Knowledge Base

This page will contain links to frequently asked questions and specific topics of information.


Can I keep the probes in water all the time?

The short answer is yes, you can.

The longer answer is yes, but make sure you know the pros and cons. You can leave any probe submerged in water, in fact, the industrial versions are designed for exactly that. The lab versions are primarily designed for use and then storage, but can also be submerged.

For EC probes, there really isn't anything bad that can happen to them from continuous submersion. There is nothing in their design that will degrade. If you frequently submerge and then remove them, you'll need to ensure they are cleaned and they don't develop calcium/hard water deposits as the water dries. These deposits may not dissolve very easily when the probe goes back in the water and will alter the readings.

For pH and ORP probes, it is best to think of them as disposable. They are inherently designed to slowly degrade. In these types of probes, there is a junction where a solution on the inside of the probe physically touches the water on the outside. Due to this water/water junction, the probes will slowly degrade over time.

Do I need isolation?

TL;DR yes

The longer answer: You probably do. Cases where you definately will need isolation include using another EC, pH or ORP probe and when other electrical elements are in the tank (pumps, heaters, contact mixers). You may not need it in a small beaker with nothing else in it.

Isolation through ╬╝Fire devices also provides a stable power supply which is vital for accurate measurements, so even if you feel like isolation isn't needed, it may be a better choice to use it for the stability, and you also gain isolation for some unplanned for use-case that would require isolation.

How long should I go between recalibration?

There are a lot of factors involved in this one. It depends on how roughly the probes are being used. Are they subject to large temperature swings, harsh chemicals, fast flowing water, or drying cycles? All of those things will contribute to a faster recalibration schedule.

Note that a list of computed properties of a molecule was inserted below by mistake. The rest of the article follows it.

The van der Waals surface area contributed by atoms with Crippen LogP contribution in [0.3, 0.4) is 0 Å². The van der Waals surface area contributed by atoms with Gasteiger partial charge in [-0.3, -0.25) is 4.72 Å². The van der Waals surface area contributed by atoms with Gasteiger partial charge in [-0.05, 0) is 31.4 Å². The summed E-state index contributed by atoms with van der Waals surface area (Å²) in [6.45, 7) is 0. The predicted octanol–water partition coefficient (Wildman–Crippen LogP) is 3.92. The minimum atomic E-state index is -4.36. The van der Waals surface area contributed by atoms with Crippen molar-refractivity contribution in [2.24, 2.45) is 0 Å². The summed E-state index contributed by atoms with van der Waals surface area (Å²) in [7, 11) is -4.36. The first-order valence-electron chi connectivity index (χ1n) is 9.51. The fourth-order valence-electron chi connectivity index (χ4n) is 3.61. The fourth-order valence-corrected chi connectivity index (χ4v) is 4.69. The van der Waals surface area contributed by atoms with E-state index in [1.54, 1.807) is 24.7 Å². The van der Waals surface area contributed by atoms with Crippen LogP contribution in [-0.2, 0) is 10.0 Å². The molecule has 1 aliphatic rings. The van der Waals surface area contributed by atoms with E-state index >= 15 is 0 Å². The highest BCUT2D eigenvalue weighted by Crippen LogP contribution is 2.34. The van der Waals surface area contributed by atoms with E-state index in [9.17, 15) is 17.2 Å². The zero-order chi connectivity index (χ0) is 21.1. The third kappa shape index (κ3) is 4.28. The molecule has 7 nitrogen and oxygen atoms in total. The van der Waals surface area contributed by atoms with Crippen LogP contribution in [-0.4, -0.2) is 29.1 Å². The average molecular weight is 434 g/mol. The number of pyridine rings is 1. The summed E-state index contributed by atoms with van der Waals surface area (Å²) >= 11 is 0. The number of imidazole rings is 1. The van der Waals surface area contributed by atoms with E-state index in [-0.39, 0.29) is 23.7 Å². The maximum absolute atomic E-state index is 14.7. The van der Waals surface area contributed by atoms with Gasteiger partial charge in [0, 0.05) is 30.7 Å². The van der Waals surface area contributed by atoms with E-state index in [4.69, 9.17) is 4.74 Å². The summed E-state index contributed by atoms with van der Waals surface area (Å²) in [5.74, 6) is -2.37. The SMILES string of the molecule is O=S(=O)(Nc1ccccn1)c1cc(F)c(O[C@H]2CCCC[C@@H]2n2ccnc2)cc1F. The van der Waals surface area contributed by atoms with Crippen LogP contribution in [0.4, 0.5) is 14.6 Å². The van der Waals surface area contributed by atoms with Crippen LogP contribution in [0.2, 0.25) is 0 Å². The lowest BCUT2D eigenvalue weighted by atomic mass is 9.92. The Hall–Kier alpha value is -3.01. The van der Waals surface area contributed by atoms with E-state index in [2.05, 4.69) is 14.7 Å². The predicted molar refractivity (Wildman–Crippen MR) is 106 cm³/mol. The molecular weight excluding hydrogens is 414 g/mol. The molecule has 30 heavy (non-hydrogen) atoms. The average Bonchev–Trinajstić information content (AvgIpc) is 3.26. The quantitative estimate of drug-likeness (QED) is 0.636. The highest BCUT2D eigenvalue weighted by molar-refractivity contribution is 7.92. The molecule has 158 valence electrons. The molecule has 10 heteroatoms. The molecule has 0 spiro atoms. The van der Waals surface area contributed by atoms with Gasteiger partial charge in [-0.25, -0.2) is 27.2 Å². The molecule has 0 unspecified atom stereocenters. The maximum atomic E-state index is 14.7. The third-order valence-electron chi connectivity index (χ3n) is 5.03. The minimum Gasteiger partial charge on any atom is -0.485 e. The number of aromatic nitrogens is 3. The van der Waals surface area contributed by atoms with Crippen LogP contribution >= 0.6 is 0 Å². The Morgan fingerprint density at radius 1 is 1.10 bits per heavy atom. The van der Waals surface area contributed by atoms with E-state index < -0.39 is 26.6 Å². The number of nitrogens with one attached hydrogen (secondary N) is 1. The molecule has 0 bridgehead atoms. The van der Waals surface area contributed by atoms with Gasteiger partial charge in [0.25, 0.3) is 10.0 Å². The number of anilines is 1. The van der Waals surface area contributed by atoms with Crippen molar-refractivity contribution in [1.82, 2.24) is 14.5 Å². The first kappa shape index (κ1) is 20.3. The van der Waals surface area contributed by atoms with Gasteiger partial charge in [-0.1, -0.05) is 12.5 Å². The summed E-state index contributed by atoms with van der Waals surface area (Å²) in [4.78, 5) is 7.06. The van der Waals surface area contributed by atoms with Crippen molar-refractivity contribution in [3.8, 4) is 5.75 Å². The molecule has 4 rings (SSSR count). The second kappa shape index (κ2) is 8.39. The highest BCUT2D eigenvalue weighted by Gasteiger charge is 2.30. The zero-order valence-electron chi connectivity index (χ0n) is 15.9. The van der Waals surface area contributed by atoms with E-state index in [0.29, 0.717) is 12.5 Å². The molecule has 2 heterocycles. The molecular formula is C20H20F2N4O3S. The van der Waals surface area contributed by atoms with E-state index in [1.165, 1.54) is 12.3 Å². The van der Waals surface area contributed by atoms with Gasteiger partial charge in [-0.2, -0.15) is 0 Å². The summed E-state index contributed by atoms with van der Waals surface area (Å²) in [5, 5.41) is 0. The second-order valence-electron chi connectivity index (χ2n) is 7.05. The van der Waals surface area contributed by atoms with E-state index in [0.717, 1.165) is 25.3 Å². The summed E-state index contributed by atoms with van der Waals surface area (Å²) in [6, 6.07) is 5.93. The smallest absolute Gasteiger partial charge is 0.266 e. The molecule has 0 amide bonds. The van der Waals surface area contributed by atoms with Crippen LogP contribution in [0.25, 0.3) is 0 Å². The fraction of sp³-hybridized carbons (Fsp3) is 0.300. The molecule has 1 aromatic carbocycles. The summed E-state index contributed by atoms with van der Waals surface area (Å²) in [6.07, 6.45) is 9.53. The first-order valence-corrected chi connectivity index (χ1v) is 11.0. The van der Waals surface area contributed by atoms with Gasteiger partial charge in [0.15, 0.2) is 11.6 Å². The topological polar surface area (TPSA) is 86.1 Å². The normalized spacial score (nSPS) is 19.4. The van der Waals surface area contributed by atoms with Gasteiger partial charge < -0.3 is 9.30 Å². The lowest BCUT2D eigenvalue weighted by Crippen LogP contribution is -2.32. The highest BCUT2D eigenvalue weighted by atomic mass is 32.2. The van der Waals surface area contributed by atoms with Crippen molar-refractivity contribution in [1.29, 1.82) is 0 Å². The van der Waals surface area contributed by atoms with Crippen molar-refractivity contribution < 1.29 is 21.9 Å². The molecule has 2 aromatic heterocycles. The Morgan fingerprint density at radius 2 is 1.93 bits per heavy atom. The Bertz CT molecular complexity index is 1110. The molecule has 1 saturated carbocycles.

How accurate do you need your measurements to be? With light use, you might not see a pH measurement move more than a few tenths in several months. Is that within your error budget? Only you can say, given your specific application requirements and specific set of environmental factors. We can give general guidelines, but there is no simple, accurate answer.

When is temperature compensation needed?

TL;DR For EC, it is required, for pH or ORP less so

For EC measurements, each C degree of temperature change will also change your EC reading by around 2%. Compensation formulas have been developed that are a good approxiation.

For pH and ORP, each particular solution will respond to temperature differently, so creating a temperature compensation formula is more difficult. You essentially need to know what you are meausuring and the temperature response curve. Sometimes this is possible and other times, it isn't. A sort of universal temperature compensation can be applied, but this only compensates for the resistance in the probe, which will also changing the readings. This resistance compensation is very minor and can be ignored unless you need accuracy to within a hundreth place.


Temperature Compensation

Temperature compensation is most commonly used with EC measurements. It uses a formula that calculates what an EC reading taken at a certain temperature would be if it were taken at another temperature, usually 25 C.

As an example, if you took an EC measurement of a 1.413 mS/cm2 solution at 25 C, it should measure 1.413 mS/cm2. In that same solution at 20 C, it will measure 1.2904 mS/cm2.


Isolation in this context refers to galvanic isolation, the complete separation of one part of a circuit from another, while still allowing signals to pass through. This is accomplished in a number of ways, which for the purpose of this discussion, not really important.

What is important to know is that probes in contact with water will become part of a circuit since water is generally conductive. The circuit may contain some unknown or unwanted elements that alter readings by means of a flowing current. The current might be introduced by a pump in the water, or by a nearby probe. Galvanically isolating each probe will help to reduce or eliminate this effect.